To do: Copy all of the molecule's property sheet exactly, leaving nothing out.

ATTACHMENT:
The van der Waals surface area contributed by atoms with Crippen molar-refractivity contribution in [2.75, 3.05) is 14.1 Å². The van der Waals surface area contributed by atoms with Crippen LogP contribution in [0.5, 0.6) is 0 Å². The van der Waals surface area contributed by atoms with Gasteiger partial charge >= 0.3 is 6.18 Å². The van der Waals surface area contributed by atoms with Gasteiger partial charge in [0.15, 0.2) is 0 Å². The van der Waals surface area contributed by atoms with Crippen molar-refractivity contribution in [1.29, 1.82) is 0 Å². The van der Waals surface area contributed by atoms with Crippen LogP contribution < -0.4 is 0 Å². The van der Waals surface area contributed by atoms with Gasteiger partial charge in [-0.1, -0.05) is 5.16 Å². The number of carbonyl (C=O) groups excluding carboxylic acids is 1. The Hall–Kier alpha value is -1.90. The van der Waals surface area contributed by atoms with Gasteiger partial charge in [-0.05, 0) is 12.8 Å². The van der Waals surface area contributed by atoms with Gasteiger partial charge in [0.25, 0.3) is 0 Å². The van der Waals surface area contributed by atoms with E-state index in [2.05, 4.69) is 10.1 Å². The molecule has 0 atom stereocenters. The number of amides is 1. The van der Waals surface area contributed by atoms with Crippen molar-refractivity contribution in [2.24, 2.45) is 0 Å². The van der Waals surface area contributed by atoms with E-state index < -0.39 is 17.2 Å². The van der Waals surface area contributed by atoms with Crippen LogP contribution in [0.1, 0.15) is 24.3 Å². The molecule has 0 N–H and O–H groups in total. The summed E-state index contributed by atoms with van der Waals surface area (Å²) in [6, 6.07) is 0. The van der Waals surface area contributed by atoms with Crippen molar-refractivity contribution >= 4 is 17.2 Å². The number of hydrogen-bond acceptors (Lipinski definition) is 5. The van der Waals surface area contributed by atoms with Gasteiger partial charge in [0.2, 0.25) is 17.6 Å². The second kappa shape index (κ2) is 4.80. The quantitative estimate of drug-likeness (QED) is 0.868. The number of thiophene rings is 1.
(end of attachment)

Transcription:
The van der Waals surface area contributed by atoms with Crippen molar-refractivity contribution in [2.75, 3.05) is 14.1 Å². The van der Waals surface area contributed by atoms with Crippen LogP contribution in [0.5, 0.6) is 0 Å². The van der Waals surface area contributed by atoms with Gasteiger partial charge >= 0.3 is 6.18 Å². The van der Waals surface area contributed by atoms with Gasteiger partial charge in [0.15, 0.2) is 0 Å². The van der Waals surface area contributed by atoms with Crippen molar-refractivity contribution in [1.29, 1.82) is 0 Å². The van der Waals surface area contributed by atoms with Crippen LogP contribution < -0.4 is 0 Å². The van der Waals surface area contributed by atoms with Gasteiger partial charge in [-0.1, -0.05) is 5.16 Å². The number of carbonyl (C=O) groups excluding carboxylic acids is 1. The Hall–Kier alpha value is -1.90. The van der Waals surface area contributed by atoms with Gasteiger partial charge in [-0.05, 0) is 12.8 Å². The van der Waals surface area contributed by atoms with Gasteiger partial charge in [0.25, 0.3) is 0 Å². The van der Waals surface area contributed by atoms with E-state index in [2.05, 4.69) is 10.1 Å². The molecule has 0 atom stereocenters. The number of amides is 1. The van der Waals surface area contributed by atoms with Crippen molar-refractivity contribution in [2.24, 2.45) is 0 Å². The van der Waals surface area contributed by atoms with E-state index < -0.39 is 17.2 Å². The van der Waals surface area contributed by atoms with Crippen LogP contribution in [0.1, 0.15) is 24.3 Å². The molecule has 0 N–H and O–H groups in total. The summed E-state index contributed by atoms with van der Waals surface area (Å²) in [6, 6.07) is 0. The van der Waals surface area contributed by atoms with Crippen molar-refractivity contribution >= 4 is 17.2 Å². The number of hydrogen-bond acceptors (Lipinski definition) is 5. The van der Waals surface area contributed by atoms with Gasteiger partial charge in [0.2, 0.25) is 17.6 Å². The second kappa shape index (κ2) is 4.80. The quantitative estimate of drug-likeness (QED) is 0.868. The number of thiophene rings is 1.